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How Long Does a Metal Roof Last? Pros, Cons & Tips

building with red metal roofing

Metal roofs are one of the top premium roof options available, with some of the best durability among all roofing systems. A properly installed metal roof can last as long as 40–70 years, and copper roofs have been known to last as long as 100 years.

Compared to shingle roofs that only last an average of 15–30 years, this is quite impressive. Metal roofs have a more modern aesthetic that also makes them attractive, but their durability is their primary allure.

In this article, we’ll be detailing what affects metal roof longevity, the pros and cons of metal roofs, and how you can keep your metal roof in great shape.

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Factors That Affect Metal Roof Longevity

Metal roofs can last a long time, but there are several factors that influence how long your roof will last. Let’s check out a few things to watch out for when it comes to your roof.

Longevity Factors include:

  • If the gutters are kept clean. Neglecting your gutters can make water and debris pool, which corrodes your metal roof. Consistent gutter neglect can significantly cut your metal roof’s lifespan.
  • Your local climate. Metal roofs do best in mild climates with average or below-average precipitation. The heavier the rainfall, snowfall, or hail your area gets, the more wear and tear on your roof.
  • If the roof was properly installed. Poorly installed metal roofs are more susceptible to leaks, cracks, and other forms of damage. Hiring a reputable contractor to do the job will eliminate this issue.
corrugated metal roof
Image By: sandid, Pixabay

Metal Roof Longevity Tips

Metal roofs don’t usually take a lot of maintenance, which is one of their top selling points. However, they do require some minimal upkeep to keep them in tip-top shape. Let’s check out what that entails and how you can keep your metal roof in great shape for decades to come.

Metal Roof Maintenance Tips:
  • Keep your gutters clean. As we learned above, pooled water and debris are bad for your roof.
  • Keep your trees trimmed away from your roof. Branches and other debris can fall off the trees onto your roof, which is bad over the long term. If your area doesn’t get enough rain to wash all this away, you can take a long-handled soft brush to clear it off.
  • Try to avoid walking on the roof if possible. While most metal roofs can withstand some walking around, it places strain on the underlying structure. Regular walking on the roof can reduce its effective lifespan.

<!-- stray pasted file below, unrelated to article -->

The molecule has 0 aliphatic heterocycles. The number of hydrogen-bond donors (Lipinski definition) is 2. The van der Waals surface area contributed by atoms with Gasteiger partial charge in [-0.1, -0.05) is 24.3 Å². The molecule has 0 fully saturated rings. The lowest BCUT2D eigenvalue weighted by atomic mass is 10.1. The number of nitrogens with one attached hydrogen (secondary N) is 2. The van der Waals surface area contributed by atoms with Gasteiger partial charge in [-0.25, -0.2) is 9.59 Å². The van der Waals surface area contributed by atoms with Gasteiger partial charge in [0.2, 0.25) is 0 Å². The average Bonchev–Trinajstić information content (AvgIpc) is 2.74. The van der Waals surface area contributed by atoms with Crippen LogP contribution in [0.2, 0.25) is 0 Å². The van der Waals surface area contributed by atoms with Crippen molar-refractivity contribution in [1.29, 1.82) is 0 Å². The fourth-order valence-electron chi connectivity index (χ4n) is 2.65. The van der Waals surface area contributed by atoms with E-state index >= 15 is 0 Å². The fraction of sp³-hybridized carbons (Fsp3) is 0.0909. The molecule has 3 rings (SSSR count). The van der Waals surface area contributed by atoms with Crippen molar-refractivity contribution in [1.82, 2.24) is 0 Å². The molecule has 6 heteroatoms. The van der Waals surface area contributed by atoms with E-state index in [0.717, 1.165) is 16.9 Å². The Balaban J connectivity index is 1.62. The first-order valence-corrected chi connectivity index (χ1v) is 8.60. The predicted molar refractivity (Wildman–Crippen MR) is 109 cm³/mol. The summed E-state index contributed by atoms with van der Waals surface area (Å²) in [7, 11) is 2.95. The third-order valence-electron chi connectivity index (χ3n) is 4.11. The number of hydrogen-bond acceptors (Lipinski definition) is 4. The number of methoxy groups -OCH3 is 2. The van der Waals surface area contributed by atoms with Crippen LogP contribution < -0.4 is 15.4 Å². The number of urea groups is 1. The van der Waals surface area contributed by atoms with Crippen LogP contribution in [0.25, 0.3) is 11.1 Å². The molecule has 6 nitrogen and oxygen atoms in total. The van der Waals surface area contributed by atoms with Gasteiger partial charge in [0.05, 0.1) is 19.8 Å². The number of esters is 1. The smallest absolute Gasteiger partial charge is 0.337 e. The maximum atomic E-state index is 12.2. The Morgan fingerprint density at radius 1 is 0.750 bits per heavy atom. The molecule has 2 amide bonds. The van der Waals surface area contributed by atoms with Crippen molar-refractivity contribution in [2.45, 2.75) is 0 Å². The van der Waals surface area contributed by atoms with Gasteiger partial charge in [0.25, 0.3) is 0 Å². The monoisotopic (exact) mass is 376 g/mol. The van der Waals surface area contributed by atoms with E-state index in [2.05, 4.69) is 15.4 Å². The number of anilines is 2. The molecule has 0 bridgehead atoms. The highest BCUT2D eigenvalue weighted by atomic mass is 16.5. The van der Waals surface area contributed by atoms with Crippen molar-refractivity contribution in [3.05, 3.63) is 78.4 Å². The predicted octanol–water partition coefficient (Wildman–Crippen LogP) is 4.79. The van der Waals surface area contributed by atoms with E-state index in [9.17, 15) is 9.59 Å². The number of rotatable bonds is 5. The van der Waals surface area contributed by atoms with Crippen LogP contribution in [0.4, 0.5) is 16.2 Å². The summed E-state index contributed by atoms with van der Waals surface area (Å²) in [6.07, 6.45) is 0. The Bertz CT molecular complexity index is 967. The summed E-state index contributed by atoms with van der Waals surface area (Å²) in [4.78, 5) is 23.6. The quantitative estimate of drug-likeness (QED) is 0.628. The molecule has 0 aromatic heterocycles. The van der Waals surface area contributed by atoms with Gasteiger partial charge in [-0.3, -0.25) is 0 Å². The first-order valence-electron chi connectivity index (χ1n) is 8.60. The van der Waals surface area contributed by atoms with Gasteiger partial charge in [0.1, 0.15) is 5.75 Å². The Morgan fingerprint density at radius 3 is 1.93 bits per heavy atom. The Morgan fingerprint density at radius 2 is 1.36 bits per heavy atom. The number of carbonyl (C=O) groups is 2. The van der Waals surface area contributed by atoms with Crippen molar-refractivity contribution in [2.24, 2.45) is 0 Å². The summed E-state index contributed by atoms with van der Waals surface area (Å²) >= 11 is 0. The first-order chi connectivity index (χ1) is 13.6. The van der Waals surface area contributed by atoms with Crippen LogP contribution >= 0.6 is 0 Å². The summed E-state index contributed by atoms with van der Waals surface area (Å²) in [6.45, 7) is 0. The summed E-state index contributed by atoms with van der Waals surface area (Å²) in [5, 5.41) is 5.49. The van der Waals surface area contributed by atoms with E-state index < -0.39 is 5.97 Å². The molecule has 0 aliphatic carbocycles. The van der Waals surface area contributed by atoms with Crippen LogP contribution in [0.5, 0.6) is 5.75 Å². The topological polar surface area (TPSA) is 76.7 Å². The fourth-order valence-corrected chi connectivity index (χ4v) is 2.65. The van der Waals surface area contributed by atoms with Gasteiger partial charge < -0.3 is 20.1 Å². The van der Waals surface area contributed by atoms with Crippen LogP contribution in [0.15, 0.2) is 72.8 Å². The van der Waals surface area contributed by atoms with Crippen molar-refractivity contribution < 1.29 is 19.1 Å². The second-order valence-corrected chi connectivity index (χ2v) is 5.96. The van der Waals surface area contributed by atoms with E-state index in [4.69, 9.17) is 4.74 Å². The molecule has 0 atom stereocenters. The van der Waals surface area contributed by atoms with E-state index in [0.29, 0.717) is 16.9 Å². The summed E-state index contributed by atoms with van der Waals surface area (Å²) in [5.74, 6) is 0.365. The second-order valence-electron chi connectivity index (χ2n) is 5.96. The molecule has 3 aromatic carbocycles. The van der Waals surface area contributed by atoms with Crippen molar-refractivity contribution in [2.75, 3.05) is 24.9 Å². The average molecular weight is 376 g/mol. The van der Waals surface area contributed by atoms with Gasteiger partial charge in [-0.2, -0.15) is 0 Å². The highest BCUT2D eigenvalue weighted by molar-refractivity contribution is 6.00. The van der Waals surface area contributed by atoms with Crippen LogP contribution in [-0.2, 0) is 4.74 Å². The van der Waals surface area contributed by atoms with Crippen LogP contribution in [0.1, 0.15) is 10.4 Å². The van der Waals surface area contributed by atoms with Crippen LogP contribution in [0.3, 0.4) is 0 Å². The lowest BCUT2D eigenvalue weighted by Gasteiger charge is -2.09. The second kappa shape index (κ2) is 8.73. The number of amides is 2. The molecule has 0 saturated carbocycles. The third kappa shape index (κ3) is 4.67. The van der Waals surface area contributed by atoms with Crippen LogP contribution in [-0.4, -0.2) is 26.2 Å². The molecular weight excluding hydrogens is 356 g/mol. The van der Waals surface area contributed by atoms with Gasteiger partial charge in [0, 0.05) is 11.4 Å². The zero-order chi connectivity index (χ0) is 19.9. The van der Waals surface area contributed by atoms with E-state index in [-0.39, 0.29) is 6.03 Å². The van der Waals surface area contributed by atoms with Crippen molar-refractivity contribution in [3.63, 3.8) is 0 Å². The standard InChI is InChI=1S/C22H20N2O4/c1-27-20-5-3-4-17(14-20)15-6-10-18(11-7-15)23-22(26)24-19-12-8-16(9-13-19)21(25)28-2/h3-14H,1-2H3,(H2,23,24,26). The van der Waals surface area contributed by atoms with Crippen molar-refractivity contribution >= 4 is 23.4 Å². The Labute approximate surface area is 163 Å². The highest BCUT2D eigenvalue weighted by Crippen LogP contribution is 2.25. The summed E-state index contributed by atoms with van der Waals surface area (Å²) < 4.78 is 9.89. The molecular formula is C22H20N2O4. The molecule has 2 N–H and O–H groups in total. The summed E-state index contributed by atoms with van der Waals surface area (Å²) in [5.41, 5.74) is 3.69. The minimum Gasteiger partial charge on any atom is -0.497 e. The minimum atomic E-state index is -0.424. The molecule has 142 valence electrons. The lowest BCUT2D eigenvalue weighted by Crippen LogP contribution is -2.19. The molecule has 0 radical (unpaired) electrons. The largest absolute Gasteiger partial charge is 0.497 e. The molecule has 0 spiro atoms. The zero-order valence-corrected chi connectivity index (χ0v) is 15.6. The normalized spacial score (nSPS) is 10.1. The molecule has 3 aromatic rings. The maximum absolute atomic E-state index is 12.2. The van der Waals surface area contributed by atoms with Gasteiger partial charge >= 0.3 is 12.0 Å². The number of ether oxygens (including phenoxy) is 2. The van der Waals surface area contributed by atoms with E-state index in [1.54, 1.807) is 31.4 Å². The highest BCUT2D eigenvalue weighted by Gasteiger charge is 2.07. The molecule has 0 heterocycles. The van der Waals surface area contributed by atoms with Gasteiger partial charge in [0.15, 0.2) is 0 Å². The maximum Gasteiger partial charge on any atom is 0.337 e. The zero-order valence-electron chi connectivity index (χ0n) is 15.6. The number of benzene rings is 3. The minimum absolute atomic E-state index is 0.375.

• Don’t spray paint metal roofs. Ask the contractor who installed your roof what kind of finishing options they recommend for the roof, as most spray paints aren’t good for your typical metal roof.
house with red metal roofing
Image Credit: sailormn34, Pixabay

Metal Roof Pros and Cons

Metal Roof Pros

Metal roofs are quite expensive, so it’s only fair that they offer some pretty hefty benefits to your average homeowner.

Metal Roof Pros:

  • Longevity. Most traditional roofing systems only last between 10–25 years, while metal roofs typically last 40–70 years.
  • Durability. In adverse conditions like high-speed winds, metal roofs are more resilient and can withstand hurricane-force wind gusts.
  • Safety. Metal roofs aren’t flammable like some other roof types, so they can’t burst into flames.
  • Energy Efficiency. Unlike other roofing systems that absorb heat from sunlight and UV radiation, metal roofs reflect heat and energy. This saves you money on heating and cooling costs.

Metal Roof Cons

Despite their many benefits, metal roofs have a few drawbacks. These are well worth considering so you can make a well-rounded and educated buying decision.

Metal Roof Cons:

  • Metal roofs may cost several times as much as a traditional roof, so it’s important to consider if you’ll be living in the home long enough to make it worth it.
  • They’re loud. Unlike other roofs, metal roofs can be terribly noisy, especially in heavy rain or storms. Rain and debris alike seem much louder than they would from a house with a normal roof.
  • Material type. Some metals are more susceptible to corrosion that occurs from pooling water, while thinner gauge metals are more prone to denting.
  • Poor installation. As with any roof, poor installation means your roof will be more likely to leak and suffer problems down the road.

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Metal roofs might be a little expensive up front, but it’s rather appealing to just put one metal roof on a house rather than having to put up new shingles every 15–20 years. There are some minor drawbacks, like metal roofs being loud, but overall, it’s well worth the benefits.


Featured Image Credit: Bev_E, Pixabay


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